S.Africa to draw on contingency reserves when available, Finance Minister says

By Thomson Reuters Feb 22, 2024 | 4:59 AM

By Kopano Gumbi

CAPE TOWN (Reuters) – South Africa will evaluate the Gold and Foreign Exchange Contingency Reserve Account (GFECRA) held at the central bank annually and withdraw from it when funds are available, Finance Minister Enoch Godongwana told Reuters on Thursday.

Godongwana said in his annual budget speech on Wednesday that the government was changing the framework governing the GFECRA account to allow it to draw down 150 billion rand ($8 billion) over the next three years to limit its borrowing.

South Africa is struggling with an ailing economy and high debt ahead of a general election on May 29 that could see the governing African National Congress party lose its parliamentary majority for the first time since the end of apartheid 30 years ago.

Godongwana told Reuters that using the funds to reduce the country’s debt liability was more effective than allocating them to spending.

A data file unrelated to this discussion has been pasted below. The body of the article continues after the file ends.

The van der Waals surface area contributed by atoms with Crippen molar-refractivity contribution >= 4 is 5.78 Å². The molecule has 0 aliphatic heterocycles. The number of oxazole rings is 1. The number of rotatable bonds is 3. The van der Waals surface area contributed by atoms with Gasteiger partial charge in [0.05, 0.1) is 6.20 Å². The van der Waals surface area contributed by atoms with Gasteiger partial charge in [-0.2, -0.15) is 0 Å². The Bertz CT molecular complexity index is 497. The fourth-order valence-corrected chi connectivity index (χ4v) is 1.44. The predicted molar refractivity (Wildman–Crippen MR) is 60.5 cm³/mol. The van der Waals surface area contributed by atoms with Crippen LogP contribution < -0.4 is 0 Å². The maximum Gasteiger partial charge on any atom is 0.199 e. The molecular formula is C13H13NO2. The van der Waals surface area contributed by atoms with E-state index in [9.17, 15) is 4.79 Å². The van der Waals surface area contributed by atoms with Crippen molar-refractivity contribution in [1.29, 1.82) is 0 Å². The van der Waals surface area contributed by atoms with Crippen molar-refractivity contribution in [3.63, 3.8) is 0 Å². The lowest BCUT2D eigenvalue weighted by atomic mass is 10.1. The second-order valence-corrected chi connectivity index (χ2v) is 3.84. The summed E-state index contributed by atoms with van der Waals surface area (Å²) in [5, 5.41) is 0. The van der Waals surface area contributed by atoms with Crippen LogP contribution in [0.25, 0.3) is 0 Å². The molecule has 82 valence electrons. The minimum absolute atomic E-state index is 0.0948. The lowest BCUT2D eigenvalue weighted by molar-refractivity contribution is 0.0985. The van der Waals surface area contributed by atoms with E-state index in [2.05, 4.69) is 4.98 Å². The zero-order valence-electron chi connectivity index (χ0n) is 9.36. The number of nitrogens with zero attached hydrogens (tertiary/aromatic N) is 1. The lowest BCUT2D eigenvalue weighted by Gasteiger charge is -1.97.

“We are facing a major challenge of debt which is crowding out all other spending,” said Godongwana.

The GFECRA account captures gains and losses on the country’s foreign currency reserve transactions and has a balance of more than 500 billion rand, larger than plausible reserve losses from rand appreciation, the National Treasury said.

The treasury said the GFECRA drawdown would result in a saving of about 30 billion rand in debt-servicing costs over the next three years and help reduce the debt-to-GDP ratio, now projected to peak at 75.3% of GDP in 2025/26 from an estimate of 77.7% seen in November.

Some analysts had proposed that the money be used to pay down the debts of struggling state-owned companies such as Transnet, the ports and logistics firm.

But Godongwana said giving money to Transnet would “just be putting money in a hole.” Instead, he said, the firm should implement its turnaround strategy and use its balance sheet to resolve the challenges it faces.

Part of that strategy involves privatising parts of the business that Transnet can no longer maintain, a contentious issue for labour unions, particularly so in an election year.

Analysts said the government having more frequent access to the GFECRA proceeds also raises concerns of the money being used to clear up fiscal mismanagement.

Godongwana said the framework developed would protect against this but he added that if not closely guarded, there was a risk that future administrations could undo those safeguards.

($1 = 18.8901 rand)

(Reporting by Kopano Gumbi; Writing by Nellie Peyton; Editing by Alexander Winning, Olivia Kumwenda-Mtambo and Hugh Lawson)